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Irina Slav

Irina Slav

Irina is a writer for Oilprice.com with over a decade of experience writing on the oil and gas industry.

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Putin Determined To Strengthen Ties With OPEC

Russia is in favor of a continued partnership with OPEC that does not need to be limited to oil production control, Russia’s President Vladimir Putin said after the BRICS summit that took place in Brazil this week.

"A constructive dialogue has been established with OPEC. We understand where this tough position [on cutting output] comes from, including the position of our friends in Saudi Arabia on Saudi Aramco IPO," the Russian President said, as quoted by TASS.

"They have their own interests, and we should respect that, which is what we are doing. When it comes to prospects for cooperation, it will not be limited to regulating output."

"The system of relations between Russia, OPEC and non-OPEC countries represents an effective instrument of maintaining the balance on the global energy market that is important for everyone, both consumers and producers," Putin added.

Russia has become instrumental for OPEC’s success in propping up prices by placing caps on production. The world’s second-largest oil producer after the United States had just the right amount of clout and direct influence on oil markets to help quench concerns about an oversupply. In fact, Russia’s role in the cuts led some analysts to argue that it is now the de facto leader of OPEC even if it is not a member and has no plans for membership. Related: Top U.S. Gas Producer Looks To Ditch Major Shale Assets

Russia’s leverage lies in the fact it can function better than OPEC members at lower oil prices. In other words, for Russia, the production cuts are not a question of life and budget deficit. Yet by joining OPEC in its production control drive, Moscow has put itself into a position where it can ask for favors in return, notably from Saudi Arabia, which has already pledged sizeable investments in Russian energy projects, including in oil and LNG.

OPEC and Russia are meeting next month to discuss the next steps in their partnership and the production cut agreement.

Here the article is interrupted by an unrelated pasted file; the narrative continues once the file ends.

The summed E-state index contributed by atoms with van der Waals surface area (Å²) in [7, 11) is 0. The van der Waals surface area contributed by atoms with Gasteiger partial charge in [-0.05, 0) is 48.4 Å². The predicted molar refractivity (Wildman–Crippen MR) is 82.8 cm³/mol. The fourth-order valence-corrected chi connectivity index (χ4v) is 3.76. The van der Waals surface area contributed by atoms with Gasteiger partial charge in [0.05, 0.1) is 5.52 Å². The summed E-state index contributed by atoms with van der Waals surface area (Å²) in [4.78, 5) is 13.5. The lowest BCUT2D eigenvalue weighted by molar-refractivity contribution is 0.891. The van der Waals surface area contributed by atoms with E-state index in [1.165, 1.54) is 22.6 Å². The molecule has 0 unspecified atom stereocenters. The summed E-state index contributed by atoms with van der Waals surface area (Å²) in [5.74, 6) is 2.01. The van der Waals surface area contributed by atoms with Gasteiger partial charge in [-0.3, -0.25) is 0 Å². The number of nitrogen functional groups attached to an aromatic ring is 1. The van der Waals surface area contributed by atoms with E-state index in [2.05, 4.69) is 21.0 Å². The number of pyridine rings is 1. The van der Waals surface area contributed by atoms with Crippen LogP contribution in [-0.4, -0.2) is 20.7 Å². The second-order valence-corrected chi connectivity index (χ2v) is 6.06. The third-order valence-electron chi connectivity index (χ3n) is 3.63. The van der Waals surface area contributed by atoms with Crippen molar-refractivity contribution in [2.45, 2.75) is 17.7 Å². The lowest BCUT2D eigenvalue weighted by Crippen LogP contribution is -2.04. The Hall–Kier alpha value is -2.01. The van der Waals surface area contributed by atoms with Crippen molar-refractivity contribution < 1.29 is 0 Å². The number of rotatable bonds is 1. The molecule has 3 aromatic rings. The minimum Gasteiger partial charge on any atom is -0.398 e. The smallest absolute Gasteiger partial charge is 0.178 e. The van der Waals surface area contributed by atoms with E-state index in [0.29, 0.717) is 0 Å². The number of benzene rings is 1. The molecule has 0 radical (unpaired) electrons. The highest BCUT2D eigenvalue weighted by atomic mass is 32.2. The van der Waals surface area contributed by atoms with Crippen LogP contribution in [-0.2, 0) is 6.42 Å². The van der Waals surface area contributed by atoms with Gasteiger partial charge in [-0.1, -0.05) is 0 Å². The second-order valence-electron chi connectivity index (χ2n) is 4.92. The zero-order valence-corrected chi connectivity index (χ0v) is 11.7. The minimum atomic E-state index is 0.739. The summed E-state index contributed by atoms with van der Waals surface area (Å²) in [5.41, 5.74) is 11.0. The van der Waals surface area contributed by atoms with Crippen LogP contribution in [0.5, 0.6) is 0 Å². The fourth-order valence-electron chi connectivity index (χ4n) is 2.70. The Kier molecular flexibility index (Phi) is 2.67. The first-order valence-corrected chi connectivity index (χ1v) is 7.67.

By Irina Slav for Oilprice.com

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  • Mamdouh Salameh on November 15 2019 said:
    President Putin who is the brightest statesman on the international scene today knows how to enhance Russia’s global influence and interests by playing his strategic cards with impeccable timing and shrewdness. His ties with OPEC are no exception.

    Russia’s alliance with Saudi Arabia and its cooperation with OPEC in support of oil prices are enabling Russia to have a very influential impact on the global oil market and also on OPEC’s oil policies.

    Russia’s leverage lies in the fact it can function better than OPEC members at lower oil prices. Russia is an energy superpower capable of living with an oil price of $40 or less whilst compared with OPEC members needing an oil price ranging from $85-$100 a barrel to balance their budgets. Yet by joining OPEC in its production control drive, Moscow has put itself into a position where it can ask for favours in return, notably from Saudi Arabia, which has already pledged sizeable investments in Russian energy projects, including in oil and LNG.

    Last but not least let me correct an inaccuracy in your article. Despite excessive hype by the US Energy Information Administration (EIA) in cahoots with the International Energy Agency (IEA), Rystad Energy and BP Statistical Review of World Energy, the United States is not the world’s largest crude oil producer. Russia is at 11.24 million barrels a day (mbd) in 2019 followed by the US at 11 mbd and not the EIA’s hyped figure of 12.5 mbd.

    Dr Mamdouh G Salameh
    International Oil Economist
    Visiting Professor of Energy Economics at ESCP Europe Business School, London

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